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Card fraud tied to car wash

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Over the past two months, someone illegally collected numbers from at least 13 credit and debit cards and bought goods out of state.

Police still aren’t sure how the thieves were doing it, but they think the connection could be a Franklin car wash, where all of the cards had been used. Since May 7, 13 people have reported their credit or debit card was fraudulently used at stores in other states after they visited the car wash at Bradley Hubler Chevrolet, 1550 N. Morton St. A total of $837 has been spent — as far as police know right now.

Police suspect someone used a skimming device, which can be placed into a credit card reader — often without a business’s knowledge — and can copy information off swiped cards to steal the numbers. But the information could have been stolen other ways, such as by someone hacking into a credit card processing system, Franklin Police Department Lt. Pete Ketchum said. No skimming device was found on the outside or inside of the machine at the car wash, he said.

Bradley Hubler Chevrolet has security and surveillance camera systems, general manager Kenny Young said. He isn’t sure how the business could be more secure.

“I think we’ve done all that we can do,” he said.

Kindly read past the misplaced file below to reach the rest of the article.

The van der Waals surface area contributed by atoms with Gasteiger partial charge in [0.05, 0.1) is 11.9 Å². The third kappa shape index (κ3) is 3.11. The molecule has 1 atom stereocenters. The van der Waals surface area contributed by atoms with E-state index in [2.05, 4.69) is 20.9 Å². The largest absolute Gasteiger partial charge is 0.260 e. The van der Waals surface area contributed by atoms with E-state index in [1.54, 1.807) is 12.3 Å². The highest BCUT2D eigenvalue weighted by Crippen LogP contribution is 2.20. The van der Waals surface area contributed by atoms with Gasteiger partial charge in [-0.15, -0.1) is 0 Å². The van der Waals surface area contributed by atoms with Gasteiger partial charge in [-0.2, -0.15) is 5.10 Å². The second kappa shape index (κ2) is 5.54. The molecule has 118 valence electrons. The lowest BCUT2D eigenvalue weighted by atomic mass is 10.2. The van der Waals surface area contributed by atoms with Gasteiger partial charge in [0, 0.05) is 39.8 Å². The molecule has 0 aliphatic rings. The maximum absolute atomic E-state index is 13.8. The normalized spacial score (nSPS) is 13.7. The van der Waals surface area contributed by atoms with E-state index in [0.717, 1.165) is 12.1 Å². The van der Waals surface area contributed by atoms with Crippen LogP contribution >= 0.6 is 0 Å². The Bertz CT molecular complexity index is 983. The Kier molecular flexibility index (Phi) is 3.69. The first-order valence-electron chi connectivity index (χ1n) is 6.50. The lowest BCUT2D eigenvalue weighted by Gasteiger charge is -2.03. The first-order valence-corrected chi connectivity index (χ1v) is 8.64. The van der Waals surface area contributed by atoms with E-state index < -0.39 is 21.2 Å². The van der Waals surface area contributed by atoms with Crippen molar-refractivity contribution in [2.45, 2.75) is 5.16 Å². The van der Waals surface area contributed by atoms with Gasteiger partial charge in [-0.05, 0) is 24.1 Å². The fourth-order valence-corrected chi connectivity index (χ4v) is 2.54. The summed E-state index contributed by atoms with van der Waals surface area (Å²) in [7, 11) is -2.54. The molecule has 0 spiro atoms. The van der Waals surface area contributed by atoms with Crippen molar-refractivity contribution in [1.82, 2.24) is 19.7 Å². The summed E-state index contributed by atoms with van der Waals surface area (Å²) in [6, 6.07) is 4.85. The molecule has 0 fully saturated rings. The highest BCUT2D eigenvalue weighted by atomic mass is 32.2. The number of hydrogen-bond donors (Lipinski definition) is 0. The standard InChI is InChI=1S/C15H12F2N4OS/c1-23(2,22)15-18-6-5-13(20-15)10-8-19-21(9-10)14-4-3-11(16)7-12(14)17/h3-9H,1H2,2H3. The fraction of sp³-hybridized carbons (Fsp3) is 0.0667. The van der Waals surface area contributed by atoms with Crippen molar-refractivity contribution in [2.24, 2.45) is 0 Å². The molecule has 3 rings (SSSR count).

The thieves started collecting the card numbers about two months ago, based on data from the bank, Ketchum said. The thieves then used those card numbers to create duplicate cards. But the cards weren’t used until May, when charges the card owners didn’t make were found in California, Connecticut, New York and Pennsylvania, used for purchases as small as $6 and as much as $200.

Police are reviewing bank data to determine how and where the fraud happened in each case. The car wash pay stations are a common factor in the cases, but police don’t know for sure that’s where the card numbers were stolen, Ketchum said.

The car wash doesn’t have surveillance footage showing anyone tampering with the machines, and police and the business haven’t found a skimming device, he said.

The police department so far has information on where seven of the copied debit cards were used, and the bank reported Monday that an additional six customers had fraudulent charges on their cards, Ketchum said.

Six cards were used to make more than $800 in purchases at clothing stores, department stores, a convenience store and a drug store. The seventh copied card was declined when someone tried to make a purchase, Ketchum said.

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